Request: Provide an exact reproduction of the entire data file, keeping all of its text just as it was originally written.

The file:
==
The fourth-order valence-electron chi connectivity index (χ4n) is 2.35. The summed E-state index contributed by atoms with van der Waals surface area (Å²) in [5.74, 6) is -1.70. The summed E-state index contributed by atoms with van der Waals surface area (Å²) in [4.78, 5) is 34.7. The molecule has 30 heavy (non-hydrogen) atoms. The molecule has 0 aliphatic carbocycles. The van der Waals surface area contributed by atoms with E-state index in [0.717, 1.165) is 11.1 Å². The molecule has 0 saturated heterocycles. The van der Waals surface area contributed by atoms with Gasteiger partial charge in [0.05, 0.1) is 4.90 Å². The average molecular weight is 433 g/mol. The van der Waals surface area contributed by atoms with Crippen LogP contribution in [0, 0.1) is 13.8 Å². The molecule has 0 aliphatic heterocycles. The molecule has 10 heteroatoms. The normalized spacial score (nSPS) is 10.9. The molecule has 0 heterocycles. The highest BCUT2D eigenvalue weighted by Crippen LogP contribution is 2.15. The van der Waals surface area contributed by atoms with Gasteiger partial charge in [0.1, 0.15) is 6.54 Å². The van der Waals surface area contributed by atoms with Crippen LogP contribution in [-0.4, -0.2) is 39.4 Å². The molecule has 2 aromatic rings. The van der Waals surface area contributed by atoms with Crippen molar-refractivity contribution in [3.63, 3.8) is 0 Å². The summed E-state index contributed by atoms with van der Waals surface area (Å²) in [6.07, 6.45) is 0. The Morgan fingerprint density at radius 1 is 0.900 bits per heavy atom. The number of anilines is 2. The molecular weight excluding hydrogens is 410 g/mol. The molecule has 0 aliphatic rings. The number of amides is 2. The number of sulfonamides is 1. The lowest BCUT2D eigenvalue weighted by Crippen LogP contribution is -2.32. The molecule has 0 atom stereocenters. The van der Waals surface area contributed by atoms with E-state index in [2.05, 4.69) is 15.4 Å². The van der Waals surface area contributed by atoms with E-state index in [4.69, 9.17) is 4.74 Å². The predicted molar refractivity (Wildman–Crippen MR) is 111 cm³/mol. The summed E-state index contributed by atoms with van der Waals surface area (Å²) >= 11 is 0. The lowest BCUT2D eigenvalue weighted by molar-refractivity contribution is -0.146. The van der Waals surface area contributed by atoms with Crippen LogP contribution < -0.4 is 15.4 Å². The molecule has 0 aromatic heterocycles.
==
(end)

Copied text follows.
The fourth-order valence-electron chi connectivity index (χ4n) is 2.35. The summed E-state index contributed by atoms with van der Waals surface area (Å²) in [5.74, 6) is -1.70. The summed E-state index contributed by atoms with van der Waals surface area (Å²) in [4.78, 5) is 34.7. The molecule has 30 heavy (non-hydrogen) atoms. The molecule has 0 aliphatic carbocycles. The van der Waals surface area contributed by atoms with E-state index in [0.717, 1.165) is 11.1 Å². The molecule has 0 saturated heterocycles. The van der Waals surface area contributed by atoms with Gasteiger partial charge in [0.05, 0.1) is 4.90 Å². The average molecular weight is 433 g/mol. The van der Waals surface area contributed by atoms with Crippen LogP contribution in [0, 0.1) is 13.8 Å². The molecule has 0 aliphatic heterocycles. The molecule has 10 heteroatoms. The normalized spacial score (nSPS) is 10.9. The molecule has 0 heterocycles. The highest BCUT2D eigenvalue weighted by Crippen LogP contribution is 2.15. The van der Waals surface area contributed by atoms with Gasteiger partial charge in [0.1, 0.15) is 6.54 Å². The van der Waals surface area contributed by atoms with Crippen LogP contribution in [-0.4, -0.2) is 39.4 Å². The molecule has 2 aromatic rings. The van der Waals surface area contributed by atoms with Crippen molar-refractivity contribution in [3.63, 3.8) is 0 Å². The summed E-state index contributed by atoms with van der Waals surface area (Å²) in [6.07, 6.45) is 0. The Morgan fingerprint density at radius 1 is 0.900 bits per heavy atom. The number of anilines is 2. The molecular weight excluding hydrogens is 410 g/mol. The molecule has 0 aliphatic rings. The number of amides is 2. The number of sulfonamides is 1. The lowest BCUT2D eigenvalue weighted by Crippen LogP contribution is -2.32. The molecule has 0 atom stereocenters. The van der Waals surface area contributed by atoms with E-state index in [2.05, 4.69) is 15.4 Å². The van der Waals surface area contributed by atoms with E-state index in [4.69, 9.17) is 4.74 Å². The predicted molar refractivity (Wildman–Crippen MR) is 111 cm³/mol. The summed E-state index contributed by atoms with van der Waals surface area (Å²) >= 11 is 0. The lowest BCUT2D eigenvalue weighted by molar-refractivity contribution is -0.146. The van der Waals surface area contributed by atoms with Crippen LogP contribution < -0.4 is 15.4 Å². The molecule has 0 aromatic heterocycles.